Here & Now Here & Now

Support the news

Understand Systems Of Oppression By Interrogating Whiteness, Poet Claudia Rankine Says09:41
Download

Play
Protesters hold their fists up near a barricade in the vicinity of the White House during protests over the death of George Floyd on June 3, 2020, in Washington, DC. (Roberto Schmidt/AFP/Getty Images)
Protesters hold their fists up near a barricade in the vicinity of the White House during protests over the death of George Floyd on June 3, 2020, in Washington, DC. (Roberto Schmidt/AFP/Getty Images)

Thousands of people around the world are protesting against racism, police brutality and the death of George Floyd at the hands of police.

One scholar argues to fully understand the way systems of oppression work, we must examine the construction of whiteness and what it means to be white in America.

Claudia Rankine, an award-winning author and professor of poetry at Yale University, teaches a course called “Constructions of Whiteness,” where students learn about understanding whiteness in American life and culture.

Drawing from earlier movements and influences such as Toni Morrison’s “Playing in the Dark,” she reframes the conversation to include everyone in the room.

“You had white people saying they wanted to talk about race, but they only talked about people of color or blackness,” she says. “They didn't understand whiteness as its own construction, leading to the treatment of black people or people of color.”

Racism must be redrafted not as a black community issue — but as an American problem, Rankine says.

Racism is “all our problems at this point,” she says, meaning everyone needs to reflect on the ways in which they are silent or complicit in perpetuating racial injustice.

We live in “a democracy,” she says, “and if what we want is a democracy, then it's all our problem.”

Interview Highlights

On the limits of white sympathy

“I admire the desire to wish to understand. But I think one can also understand that there is no understanding what it means to have generations of trauma and to have to sustain that and to know that at any moment you could be killed in the way that George Floyd was killed. But white people can understand that they cannot be me and still understand that there is a problem.”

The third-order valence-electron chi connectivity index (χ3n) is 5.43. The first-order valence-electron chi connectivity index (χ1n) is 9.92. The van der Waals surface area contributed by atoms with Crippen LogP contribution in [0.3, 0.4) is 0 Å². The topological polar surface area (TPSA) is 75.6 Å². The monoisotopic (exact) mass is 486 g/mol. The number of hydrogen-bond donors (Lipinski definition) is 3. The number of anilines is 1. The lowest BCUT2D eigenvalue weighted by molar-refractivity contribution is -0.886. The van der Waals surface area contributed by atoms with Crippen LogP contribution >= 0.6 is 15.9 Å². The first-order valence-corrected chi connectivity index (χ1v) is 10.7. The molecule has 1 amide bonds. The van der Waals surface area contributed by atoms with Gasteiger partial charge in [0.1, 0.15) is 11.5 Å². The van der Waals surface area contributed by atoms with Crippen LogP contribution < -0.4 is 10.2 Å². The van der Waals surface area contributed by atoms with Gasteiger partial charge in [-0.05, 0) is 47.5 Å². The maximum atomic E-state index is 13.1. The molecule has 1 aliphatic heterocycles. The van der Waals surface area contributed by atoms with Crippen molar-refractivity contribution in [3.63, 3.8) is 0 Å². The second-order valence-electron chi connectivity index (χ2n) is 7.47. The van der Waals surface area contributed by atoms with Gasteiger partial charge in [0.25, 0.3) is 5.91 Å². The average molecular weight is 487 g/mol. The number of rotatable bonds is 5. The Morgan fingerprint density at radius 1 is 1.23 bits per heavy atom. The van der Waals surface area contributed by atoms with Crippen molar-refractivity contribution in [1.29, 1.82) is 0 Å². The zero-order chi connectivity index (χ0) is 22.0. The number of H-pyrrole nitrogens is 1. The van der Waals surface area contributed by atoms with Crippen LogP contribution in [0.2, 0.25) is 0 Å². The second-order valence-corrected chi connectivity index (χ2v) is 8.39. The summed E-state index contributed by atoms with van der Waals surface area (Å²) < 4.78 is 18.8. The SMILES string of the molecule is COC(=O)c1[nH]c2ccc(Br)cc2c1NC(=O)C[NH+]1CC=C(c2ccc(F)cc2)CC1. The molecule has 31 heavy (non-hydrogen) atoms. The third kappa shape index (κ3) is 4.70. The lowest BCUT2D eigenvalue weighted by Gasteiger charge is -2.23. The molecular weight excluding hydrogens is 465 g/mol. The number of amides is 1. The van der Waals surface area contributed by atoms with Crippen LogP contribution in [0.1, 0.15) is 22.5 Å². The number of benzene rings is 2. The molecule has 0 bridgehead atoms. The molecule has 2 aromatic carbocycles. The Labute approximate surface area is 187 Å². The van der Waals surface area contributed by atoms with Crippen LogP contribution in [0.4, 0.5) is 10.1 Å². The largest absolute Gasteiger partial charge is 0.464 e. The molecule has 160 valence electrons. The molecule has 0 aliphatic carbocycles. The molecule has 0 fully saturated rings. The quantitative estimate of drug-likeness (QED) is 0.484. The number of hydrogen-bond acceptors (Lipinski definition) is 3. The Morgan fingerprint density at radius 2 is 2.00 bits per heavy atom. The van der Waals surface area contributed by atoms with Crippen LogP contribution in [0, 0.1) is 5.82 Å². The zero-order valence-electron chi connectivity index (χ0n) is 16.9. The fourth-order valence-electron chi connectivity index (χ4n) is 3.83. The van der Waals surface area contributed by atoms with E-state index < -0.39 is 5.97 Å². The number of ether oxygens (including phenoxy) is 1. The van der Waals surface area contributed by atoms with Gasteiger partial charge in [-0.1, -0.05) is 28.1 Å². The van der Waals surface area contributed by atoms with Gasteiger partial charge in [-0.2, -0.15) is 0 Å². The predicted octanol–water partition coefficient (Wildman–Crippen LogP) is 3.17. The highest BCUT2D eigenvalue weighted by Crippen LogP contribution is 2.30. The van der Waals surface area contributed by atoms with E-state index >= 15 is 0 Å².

On cultivating educational cross-race conversations, which has historically put the burden on black people to teach white people about racism

“Well, you know, I think we all need to be educated. I really believe that unless we start talking to each other and staying in the room and sustaining the conversation, we'll never get beyond it. And that kind of work has begun. I think what we saw and are seeing in protests are not just random people going out into the street.

“Black Lives Matter formed, Say Her Name, Kimberlé Crenshaw, and SURJ — Showing Up For Racial Justice — they have been working with other grassroots organizations to educate people, to begin conversations, to begin cross-race conversations. And now we see people able to mobilize and come out and have those conversations. So I think this is a collaborative discussion over years that has been going on. And it has to be because if it's not, we will just have the continuation of a white supremacist orientation that is unfortunately right now the governing power base in this country.”

On interrogating whiteness

“Well, you know, teaching it or even just having conversations with your neighbor, your friends, it's difficult. We all are projecting on to things in terms of what we want as our expected outcomes. All of that is happening all the time, and yet we can't not have the conversation.

“I think Robin DiAngelo has talked a lot about the fragility of white people in these conversations, how they feel victimized. They see any critique of the system, any reminder of the injustice, as a personal affront rather than understanding themselves as part of a system and investing in that change. And part of the changes is looking at the truth. And so I think, you know, a lot has to happen. You have to navigate people's feelings. You have to navigate truth-telling. You have to figure out where the facts that are reliable are coming from — all of that.”

On her 2015 New York Times article saying “the condition of black life is one of mourning”

“You know, oddly, I think this is what we're seeing — a national, international response to an event that was horrific. What I was asking for is that can we see black people as people and have the same human response we would have for the death of anyone. And understand that these kinds of deaths, it's really a death inside America. It's the death of America. It's a death of democracy. I actually feel both sad and hopeful by what I'm seeing now.”

On reframing racism as an American problem

“Another way to look at it is COVID-19. The minute we learn that people with underlying conditions were more subject to the virus and that white people were not as vulnerable as black African Americans, people wanted to throw out their masks because what happens to African Americans doesn't matter in their world view of what it means to live relationally as an American citizen. And so, you know, the same thing was happening in terms of racists. Racism, they didn't really feel like it had to do with them, which was, of course, ridiculous, because racism doesn't exist in a vacuum. It's about how this country exists and who we vote in and who controls how our government works, which is why this is probably one of the most important elections we will have ever.”


Cristina Kim produced this story and edited it for broadcast with Peter O'DowdSerena McMahon adapted it for the web.

This segment aired on June 4, 2020.

Related:

Tonya Mosley Twitter Co-host, Here & Now
Tonya Mosley is the LA-based co-host of Here & Now.

More…

Support the news

+Join the discussion
TwitterfacebookEmail

Support the news